FOIA Requester Roundtable Meeting
Providing Estimated Dates of Completion
Department of Justice – Office of Information Policy
1425 New York Avenue, NW – Suite 11050
June 17, 2014, 10:00 – 11:00 am

This meeting, like all Requester Roundtable meetings, is open to the public as well as to all interested agency personnel.  We hope that you can join us for this discussion. 

If you are interested in attending, please e-mail your name and phone number to OIP’s Training Officer at DOJ.OIP.FOIA@usdoj.gov with the subject line “June Requester Roundtable.”  As space for this meeting is limited, registration is required to attend, and please remember that you will need a picture ID to enter the building.  If you have any questions regarding this event, please contact OIP's Training Officer at (202) 514-3642.  

Topic(s):
FOIA Post
Tuesday, May 20, 2014

Today OIP held the first of what will be an ongoing series of Best Practices Workshops designed to showcase successes achieved by agencies in FOIA administration.  OIP committed to conducting this workshop series as part of our efforts in fulfilling the Administration’s commitments to the Open Government Partnership, as detailed in the second National Action Plan.  The goal of the Best Practices Workshops is to improve FOIA processes across the government by sharing successful strategies and approaches to a wide range of FOIA issues.  The workshops provide a forum for agencies to learn from one another.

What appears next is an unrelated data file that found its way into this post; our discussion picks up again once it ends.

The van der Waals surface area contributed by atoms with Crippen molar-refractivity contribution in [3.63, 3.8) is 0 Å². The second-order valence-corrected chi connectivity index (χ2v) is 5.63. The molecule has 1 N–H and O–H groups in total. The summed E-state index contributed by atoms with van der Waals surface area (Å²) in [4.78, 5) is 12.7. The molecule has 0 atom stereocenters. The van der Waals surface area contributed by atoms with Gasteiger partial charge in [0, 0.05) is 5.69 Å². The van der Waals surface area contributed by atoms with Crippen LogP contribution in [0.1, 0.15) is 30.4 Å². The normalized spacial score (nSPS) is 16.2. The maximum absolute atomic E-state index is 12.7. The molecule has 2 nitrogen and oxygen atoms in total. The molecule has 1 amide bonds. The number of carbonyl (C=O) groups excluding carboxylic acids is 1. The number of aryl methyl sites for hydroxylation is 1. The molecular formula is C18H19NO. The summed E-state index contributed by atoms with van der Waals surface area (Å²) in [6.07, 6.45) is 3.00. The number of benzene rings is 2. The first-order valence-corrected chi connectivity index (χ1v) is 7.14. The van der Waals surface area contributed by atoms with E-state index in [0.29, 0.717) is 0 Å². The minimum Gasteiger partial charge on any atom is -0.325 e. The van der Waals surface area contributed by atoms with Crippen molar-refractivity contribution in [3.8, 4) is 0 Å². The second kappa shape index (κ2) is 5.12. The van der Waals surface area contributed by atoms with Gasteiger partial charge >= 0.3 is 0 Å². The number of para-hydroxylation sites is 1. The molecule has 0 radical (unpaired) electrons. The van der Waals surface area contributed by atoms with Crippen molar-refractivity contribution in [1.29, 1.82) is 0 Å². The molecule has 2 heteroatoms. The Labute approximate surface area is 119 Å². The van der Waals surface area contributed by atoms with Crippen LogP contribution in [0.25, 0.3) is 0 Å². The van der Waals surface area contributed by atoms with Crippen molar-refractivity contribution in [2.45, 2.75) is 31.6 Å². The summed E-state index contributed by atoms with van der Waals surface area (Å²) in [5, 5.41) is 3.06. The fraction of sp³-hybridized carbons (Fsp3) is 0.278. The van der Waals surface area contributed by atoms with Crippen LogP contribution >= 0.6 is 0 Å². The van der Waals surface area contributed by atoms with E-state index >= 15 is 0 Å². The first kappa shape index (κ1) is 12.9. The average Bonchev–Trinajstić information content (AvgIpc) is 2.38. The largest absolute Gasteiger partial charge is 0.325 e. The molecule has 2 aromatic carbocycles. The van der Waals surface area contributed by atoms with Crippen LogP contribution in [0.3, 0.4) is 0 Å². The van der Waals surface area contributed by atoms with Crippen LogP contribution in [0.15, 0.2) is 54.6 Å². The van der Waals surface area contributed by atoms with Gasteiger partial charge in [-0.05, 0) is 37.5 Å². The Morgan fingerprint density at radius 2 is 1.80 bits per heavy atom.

The topic for the kickoff session was Reducing Backlogs and Improving Timeliness.  As the Attorney General stated in his FOIA Guidelines:  “Timely disclosure of information is an essential component of transparency.  Long delays should not be viewed as an inevitable and insurmountable consequence of high demand.”  Given the importance of this topic, which lies at the heart of any successful FOIA operation, it was chosen to be the topic for the inaugural session of this Best Practices Workshop series. 

Today’s panel featured five speakers, from agencies both large and small.  These speakers had all demonstrated notable success in improving timeliness and reducing backlogs at their respective offices.  The speakers were Michael Marquis, from HHS, Thomas Cioppa, from USCIS at DHS, Richard  Frank, from the Army Corps of Engineers, DOD, Lisa Babcock, from the SBA, and Cindy Cafaro, from the Department of the Interior.   During the session each speaker briefed the audience on the challenges they faced and described the many, varied approaches they had taken to achieve real success in reducing processing times, closing their ten oldest requests, and reducing backlogs.  During the session there was also an active exchange with the audience as questions were raised and comments were addressed. 

While the speakers had each devised their own individualized approaches to meeting the challenges of improving timeliness at their own offices, what was striking about listening to the panel was their extraordinarily high level of engagement on these issues.  One after another, each speaker detailed a series of actions they had taken, all designed to work in concert, to bring about reforms that would improve performance.  It was clear from listening to these speakers that they were very actively engaged in finding ways to help their offices improve timeliness and reduce backlogs.